Wednesday, February 26, 2014

Remembering Russell Ziskey

In the summer of 1981 I was working at Quaker Lake Camp, and at the end of Senior High Week we got an extra day off (for reasons I don't remember). We normally were only off from noon on Saturdays until 2 PM on Sundays, so trips were out of the question. With my extra 24 hours I decided to drive to Myrtle Beach. By myself. No campers, no one to entertain- just me. Being 21 years old, single and solo in Myrtle Beach was pretty much the dream for me in those days. I could sit on the motel balcony, play the guitar, flirt with strange girls as they passed by and enjoy the ocean in all its glory. There was only one problem. On Saturday afternoon it rained. All afternoon. And I needed something to do.

I drove down to the local multiplex cinema to see what was playing and found that both of the movies I was dying to see were playing (I should point out that in those days some theaters didn't get certain movies, so finding them both was indeed a surprise!). One was Mel Brooks' (another guy who changed comedy forever!History of the World, Part 1.  The other was Bill Murray in Stripes. Bill Murray won the initial coin flip. 

Early in the movie we were introduced to Murray's co-star, an actor named Harold Ramis playing the role of Russell Ziskey. Russell is teaching an English as a second language class, and his methods are very unique. No one in the class peaks any English, although one student does say he speaks "some of it." Ziskey asks him what words he knows and the whole class begins repeating after him- "Son of b*tch. Sh*t." Russell then finishes the class by teaching them this (a scene that would be repeated quite often at QLC over the next couple of years with younger campers):

The longer the movie lasted the funnier Harold Ramis became, and I remember being amazed that this newcomer could match Bill Murray's comic chops. Stripes was quickly added to my list of comedy classics, and I still quote lines from it on a regular basis (That's the fact, Jack!). To finish the story of that day, I should add that it was still raining when I came out of the theater, so I turned around and bought a ticket to History of the World as well. FUNNIEST. DAY. EVER!!!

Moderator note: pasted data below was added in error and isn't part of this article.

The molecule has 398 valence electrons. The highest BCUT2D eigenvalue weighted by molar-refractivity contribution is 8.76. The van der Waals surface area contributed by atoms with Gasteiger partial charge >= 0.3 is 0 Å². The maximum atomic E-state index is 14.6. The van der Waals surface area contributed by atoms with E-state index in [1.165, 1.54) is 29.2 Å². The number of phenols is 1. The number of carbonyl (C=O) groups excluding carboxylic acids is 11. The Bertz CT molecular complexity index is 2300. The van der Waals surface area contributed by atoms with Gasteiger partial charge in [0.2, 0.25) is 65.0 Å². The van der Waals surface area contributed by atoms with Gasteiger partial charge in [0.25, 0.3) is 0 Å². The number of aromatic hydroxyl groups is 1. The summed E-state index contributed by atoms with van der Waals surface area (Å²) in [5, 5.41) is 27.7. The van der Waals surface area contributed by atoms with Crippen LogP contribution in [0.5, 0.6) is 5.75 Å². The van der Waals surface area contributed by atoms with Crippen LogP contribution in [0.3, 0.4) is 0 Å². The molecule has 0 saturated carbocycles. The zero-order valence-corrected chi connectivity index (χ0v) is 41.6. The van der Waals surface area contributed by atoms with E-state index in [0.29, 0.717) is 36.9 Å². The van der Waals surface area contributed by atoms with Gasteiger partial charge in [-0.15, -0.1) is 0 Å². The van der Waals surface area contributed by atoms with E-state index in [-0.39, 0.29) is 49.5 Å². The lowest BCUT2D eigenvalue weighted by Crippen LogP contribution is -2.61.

By the time Ramis showed up again 3 years later in Ghostbusters (which he also co-wrote) I was already a huge fan. His performance as Egon Spengler was nothing short of brilliant. Even Ghostbusters 2 (see clip below) had some great moments. But I was still unaware that there was much more to Harold Ramis than I knew at the time. He didn't just "show up" in Stripes. He had been a driving force behind some of the great comedies of all-time even before 1981. It was just not as an actor.

Ramis was one of the primary writers for both Animal House and Meatballs in 1978. He directed the all-time classic Caddyshack in 1980. After Stripes, he would go on to be the voice of Marty Moose in National Lampoon's Vacation, which he also directed. And in 1993 he would write and direct one of the truly overlooked classic movies of our time, Groundhog Day - which for me may end up being his most enduring masterpiece. It is not hyperbole to call Harold Ramis a comic genius, or to say that the Judd Apatows, Will Ferrells and Adam Sandlers of the world bow to him every time they make a comedy. His movies changed the genre forever. Just pause for a moment and think- what would a comic world without Animal House, Caddyshack, Vacation,  Ghostbusters, Stripes and Groundhog Day be like?  I'm so glad we don't have to know...

Harold Ramis passed away on Monday at the age of 69. He had been in bad health with a rare disease for a number of years. My son Will sent me a text with the news, knowing it would make me as sad as it made him. I tweeted soon after that "Harold Ramis is dead, and the world just got a lot less funny." His work inspired me. I think I could go an entire day and quote lines from his movies in every sentence that I speak. He made me laugh...not just chuckle, but LAUGH. What a great gift to share with the world. R.I.P, Russell Ziskey. May there be "one heavily armed recreational vehicle" waiting for you on the other side...

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